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  1. #1
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    Offline processing

    I hope someone can help with my problem. It is not anything that I have done before so I don't even know where to start.

    Certain actions on my website require a considerable amount of processing. Rather than make the person wait until the processing is complete, I would like to "fire" off an offline job to do the work. That way, they would get control back immediately and can do other things with their browser.

    The programs have all been written in Perl

    Hoping someone can help.

  • #2
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    If this is a "normal" CGI type request and the rest of the processing doesn't send additional data back to the user then there's no reason why you can't send the complete response page back to the user and then perform the rest of the processing in that same script.

    If there is additional information that needs to be relayed to the user then you've got a case for using a popup (a valid use for a popup and the purpose for which popups were made possible) to get the reply leaving the user's main browser free for their use.
    Check out the Forum Search. It's the short path to getting great results from this forum.

  • #3
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    To Roy Sinclair

    Thanks for your reply.

    Like I said, I have never done something like this before and I am still trying to get my head around it.

    Firstly, the additional processing does not require anything being sent back to the user so that is not a concern.

    As I understand it, you are saying that I can build an HTML page and send it to the user and then continue processing. I was under the impression that any HTML page built in the script would only be sent when the script finishes regardless of where in the flow it was built. Or am I misunderstanding how CGI works?

    The main point I am not sure of is how I get control back after the page has been sent?

  • #4
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    In PHP you can use a combination of output buffering (to send data to the client even though the script is still runnning) & ignore_user_abort() to ensure the script completes even after the user has moved on ... now whilst I am sure that this is possible with PERL .. I would not personally know how to tackle that (you should probably be posting this in the PERL forum) , if you have PHP available you can get it to run the PERL scripts using virtual() or similar using the logic above.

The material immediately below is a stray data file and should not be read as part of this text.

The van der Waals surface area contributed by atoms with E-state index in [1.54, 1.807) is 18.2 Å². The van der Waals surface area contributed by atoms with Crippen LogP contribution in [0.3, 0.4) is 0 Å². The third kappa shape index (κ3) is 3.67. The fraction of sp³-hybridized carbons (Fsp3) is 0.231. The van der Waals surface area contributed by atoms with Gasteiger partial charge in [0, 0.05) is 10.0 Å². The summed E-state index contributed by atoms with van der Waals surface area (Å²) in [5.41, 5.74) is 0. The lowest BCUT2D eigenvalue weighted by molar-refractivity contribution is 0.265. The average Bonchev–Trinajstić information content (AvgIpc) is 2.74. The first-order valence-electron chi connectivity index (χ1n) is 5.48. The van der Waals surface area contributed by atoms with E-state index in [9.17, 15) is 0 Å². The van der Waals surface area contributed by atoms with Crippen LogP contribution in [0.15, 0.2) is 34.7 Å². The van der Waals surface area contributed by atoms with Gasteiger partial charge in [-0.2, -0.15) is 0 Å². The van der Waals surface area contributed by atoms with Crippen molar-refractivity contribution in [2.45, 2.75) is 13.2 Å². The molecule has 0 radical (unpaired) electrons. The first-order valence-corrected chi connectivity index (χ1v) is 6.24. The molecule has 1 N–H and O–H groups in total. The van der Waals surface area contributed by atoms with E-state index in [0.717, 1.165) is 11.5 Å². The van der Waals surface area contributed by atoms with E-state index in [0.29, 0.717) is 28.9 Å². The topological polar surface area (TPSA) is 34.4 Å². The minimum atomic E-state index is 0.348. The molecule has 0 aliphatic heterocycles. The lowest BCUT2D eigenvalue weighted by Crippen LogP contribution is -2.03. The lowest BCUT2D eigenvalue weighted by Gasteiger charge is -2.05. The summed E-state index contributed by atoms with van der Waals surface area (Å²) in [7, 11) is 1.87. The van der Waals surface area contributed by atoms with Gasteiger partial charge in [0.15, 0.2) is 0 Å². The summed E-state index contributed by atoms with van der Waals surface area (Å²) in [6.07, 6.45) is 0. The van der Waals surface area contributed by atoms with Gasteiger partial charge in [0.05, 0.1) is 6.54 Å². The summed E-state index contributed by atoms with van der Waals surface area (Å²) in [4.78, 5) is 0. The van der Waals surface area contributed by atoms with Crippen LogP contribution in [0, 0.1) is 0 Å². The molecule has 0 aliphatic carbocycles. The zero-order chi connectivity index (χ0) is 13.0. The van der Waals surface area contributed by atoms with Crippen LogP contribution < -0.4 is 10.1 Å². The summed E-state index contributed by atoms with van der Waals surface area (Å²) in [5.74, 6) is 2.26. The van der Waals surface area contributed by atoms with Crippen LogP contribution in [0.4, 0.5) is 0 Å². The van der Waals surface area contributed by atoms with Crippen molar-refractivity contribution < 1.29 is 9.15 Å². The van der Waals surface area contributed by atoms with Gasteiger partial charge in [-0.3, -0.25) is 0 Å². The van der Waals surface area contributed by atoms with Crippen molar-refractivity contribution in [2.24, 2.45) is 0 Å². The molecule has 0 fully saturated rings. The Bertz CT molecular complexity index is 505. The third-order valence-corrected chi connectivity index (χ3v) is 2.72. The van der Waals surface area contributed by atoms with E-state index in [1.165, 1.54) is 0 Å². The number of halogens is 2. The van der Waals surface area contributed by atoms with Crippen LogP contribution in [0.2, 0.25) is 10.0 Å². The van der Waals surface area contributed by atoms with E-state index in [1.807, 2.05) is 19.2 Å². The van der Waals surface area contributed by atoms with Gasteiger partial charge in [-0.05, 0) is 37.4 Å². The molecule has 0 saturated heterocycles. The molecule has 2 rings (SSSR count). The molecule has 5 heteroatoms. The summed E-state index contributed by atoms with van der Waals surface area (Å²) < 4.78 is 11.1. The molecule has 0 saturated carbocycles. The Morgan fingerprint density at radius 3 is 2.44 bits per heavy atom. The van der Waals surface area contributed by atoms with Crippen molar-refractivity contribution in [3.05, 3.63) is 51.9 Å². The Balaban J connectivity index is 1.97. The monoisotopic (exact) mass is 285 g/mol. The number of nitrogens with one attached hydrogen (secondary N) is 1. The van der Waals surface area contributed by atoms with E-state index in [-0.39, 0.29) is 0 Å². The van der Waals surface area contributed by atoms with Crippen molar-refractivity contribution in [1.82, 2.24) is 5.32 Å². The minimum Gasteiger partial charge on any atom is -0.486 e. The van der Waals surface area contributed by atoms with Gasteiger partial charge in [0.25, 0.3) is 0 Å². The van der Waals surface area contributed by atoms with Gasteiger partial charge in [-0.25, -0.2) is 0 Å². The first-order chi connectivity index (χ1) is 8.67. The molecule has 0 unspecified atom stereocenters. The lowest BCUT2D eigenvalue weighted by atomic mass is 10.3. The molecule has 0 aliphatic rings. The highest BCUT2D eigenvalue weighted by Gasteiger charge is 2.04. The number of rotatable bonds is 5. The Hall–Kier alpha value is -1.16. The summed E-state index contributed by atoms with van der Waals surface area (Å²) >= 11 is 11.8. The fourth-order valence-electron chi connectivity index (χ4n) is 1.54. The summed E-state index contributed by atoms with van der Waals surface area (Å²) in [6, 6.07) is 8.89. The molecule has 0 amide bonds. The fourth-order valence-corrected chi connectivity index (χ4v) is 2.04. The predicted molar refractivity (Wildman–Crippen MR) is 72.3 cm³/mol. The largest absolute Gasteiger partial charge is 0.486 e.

The other option is to get your page to set a flag (in textfile or DB) that script $x needs running for user $y, then have a CRON job running that every 10 minutes or so checks that file/db and runs the scripts for you , it would depend how soon after a request is made that the scripts need to be run to decide whether that was viable or not.
    resistance is...

    MVC is the current buzz in web application architectures. It comes from event-driven desktop application design and doesn't fit into web application design very well. But luckily nobody really knows what MVC means, so we can call our presentation layer separation mechanism MVC and move on. (Rasmus Lerdorf)

  • #5
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    The "how" is partly dependant on what MOD you're using to write your hmtl code to the user. If you're just using the simple "print" verb I think all you need to do will be close the STDOUT file and your content will be sent to the user while the script continues to run and can go ahead and perform the long processing.

    BTW, I'm far from a PERL expert but I do maintain one really huge script and have previously worked on a number of small CGI scripts.
    Check out the Forum Search. It's the short path to getting great results from this forum.

  • #6
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    ok, i'll tell you about something i did in php, which may or may not be relevant

    i wrote a script to launch a 3D renderer (terragen) but php waits for program return so it took ages. what i did was use this command

    exec("D:\\PROGRA~1\\TERRAGEN\\TERRAGEN.EXE> nul");

    this is the equivelent of command line the >nul means that it sends retun into nowhere, making the php script not wait for it.

    hope that helped (a bit)
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